This is part of a series on how to Be a Better Journo. It’s intended to shame my colleagues in the blogosphere, solicit ideas from my peers on how we can all improve, and help guide noobs and youngsters into creating better digital journalism. [tweetmeme source=”jolieodell” only_single=false]
You shady-ass bitches have not been linking back.
Having been in at least 2 of the top 3 tech newsrooms, I can tell you that nothing chaps an editor’s heiny like breaking a story and not having his competitors link back, even when they pull facts and quotations from the original story like free-to-a-good-home puppies out of a cardboard box.
In journalism school — y’all went to J-school, right? — we were taught that every fact and opinion had to be attributed to someone.
Back in the pre-digital day, journos were simply the mouthpieces of truth. If you wanted to convey emotion or opinion, you either had to find a reputable source to say it, or you’d better get your ass over to the op/ed page. And if you wanted to tell just the facts, you’d better be prepared to have an expert tell them to you first. So, every quotation, every factoid, every bullet point had to be “according to” some report or said/admitted/confessed by some relevant public figure. As cleanliness is next to godliness, so attribution is next to objectivity; it is the one factor that keeps the Fourth Estate just pure enough to credibly tell all sides of the story.
These days, with the way that SEO and user traffic work, the way we attribute is through links. When you report on a study, you link back to the study, so’s people know you’re not just making shit up. When you quote a CEO, you link to the video/press release the quotation came from, unless it was given to you directly, in which case you note that, as well.
And when you take information from another journalist’s report, you jolly well link back to that report, too.
There are multiple reasons this is in your best interest, the first being that it saves you from looking like a story-scamming scumbag. Second, it saves you in the event of a retraction, in which case you can point a finger and say your source was wrong. Third, especially in the case of opinion and speculation, it allows you to maintain at least a modicum of objectivity. As in, “I’m objective, but Kara Swisher said these guys are doomed to failure by patent infringement lawsuit.”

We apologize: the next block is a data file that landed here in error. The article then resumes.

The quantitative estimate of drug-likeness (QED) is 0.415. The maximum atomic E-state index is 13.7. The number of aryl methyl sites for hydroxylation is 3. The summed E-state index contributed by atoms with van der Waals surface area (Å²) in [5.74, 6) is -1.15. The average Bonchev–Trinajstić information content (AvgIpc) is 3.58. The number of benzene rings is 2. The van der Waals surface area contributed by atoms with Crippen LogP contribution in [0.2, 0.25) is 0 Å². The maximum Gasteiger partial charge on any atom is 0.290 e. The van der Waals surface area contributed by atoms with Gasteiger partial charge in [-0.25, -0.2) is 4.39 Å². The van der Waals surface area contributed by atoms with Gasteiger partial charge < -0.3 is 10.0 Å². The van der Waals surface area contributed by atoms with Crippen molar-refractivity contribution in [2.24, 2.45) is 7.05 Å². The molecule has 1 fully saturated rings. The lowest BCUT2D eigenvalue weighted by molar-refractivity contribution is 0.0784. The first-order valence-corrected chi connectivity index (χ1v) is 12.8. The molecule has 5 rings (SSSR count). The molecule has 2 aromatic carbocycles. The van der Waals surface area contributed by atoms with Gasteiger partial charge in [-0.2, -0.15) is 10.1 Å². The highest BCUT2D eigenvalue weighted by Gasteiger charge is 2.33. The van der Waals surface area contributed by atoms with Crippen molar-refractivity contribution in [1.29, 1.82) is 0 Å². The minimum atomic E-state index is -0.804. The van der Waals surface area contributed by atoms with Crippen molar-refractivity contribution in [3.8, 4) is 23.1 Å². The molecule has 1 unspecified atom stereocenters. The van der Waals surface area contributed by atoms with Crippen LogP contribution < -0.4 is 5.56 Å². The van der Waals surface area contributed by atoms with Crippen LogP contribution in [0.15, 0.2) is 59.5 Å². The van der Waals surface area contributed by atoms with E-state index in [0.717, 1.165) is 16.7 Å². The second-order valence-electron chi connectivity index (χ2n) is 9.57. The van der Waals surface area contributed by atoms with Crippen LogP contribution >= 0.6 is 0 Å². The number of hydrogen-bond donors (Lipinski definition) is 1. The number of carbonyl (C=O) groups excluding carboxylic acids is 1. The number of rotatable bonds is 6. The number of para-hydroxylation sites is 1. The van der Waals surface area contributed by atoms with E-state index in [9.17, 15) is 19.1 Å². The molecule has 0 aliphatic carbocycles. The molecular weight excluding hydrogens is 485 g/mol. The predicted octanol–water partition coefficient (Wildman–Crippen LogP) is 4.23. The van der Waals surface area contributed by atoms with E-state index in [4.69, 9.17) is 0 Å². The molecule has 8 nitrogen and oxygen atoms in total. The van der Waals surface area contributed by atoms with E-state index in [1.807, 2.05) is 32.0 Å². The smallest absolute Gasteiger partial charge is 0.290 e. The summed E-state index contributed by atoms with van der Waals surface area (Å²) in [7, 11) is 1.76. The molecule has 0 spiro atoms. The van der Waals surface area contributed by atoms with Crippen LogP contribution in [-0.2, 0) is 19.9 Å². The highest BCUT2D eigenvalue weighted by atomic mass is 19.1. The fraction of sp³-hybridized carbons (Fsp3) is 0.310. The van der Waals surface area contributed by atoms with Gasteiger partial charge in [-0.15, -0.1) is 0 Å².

And finally, it’s fair and right, which is the only reason you should need in the first place.
Worst case scenario: Users click the link and navigate away from your precious website. Oh no! Use the right HTML tags, dumbtard, and they’ll look at the original report in a new tab without navigating away from your story. Besides, your content should be compelling enough to keep the reader coming back anyhow, right?
Other worst case scenario: Your readers will realize that your story is not original reporting. Well fucking duh. Of course it’s not original reporting. Almost nothing is. Unless you’re Barbara Fucking Walters, you’re not really going to get the story straight from the horse’s mouth. Readers will likely understand this and accept it as long as you can make your story worth reading in some other way. Otherwise, you might want to find a new profession.
Link love is contagious. If you do it to others, they’ll do it to you. Eventually. Just don’t screw around with nofollow tags, because that makes you look like a stingy, Page Rank-obsessed douchebag.
If you want to be a better journo, link back.
image credit: Dr. Macro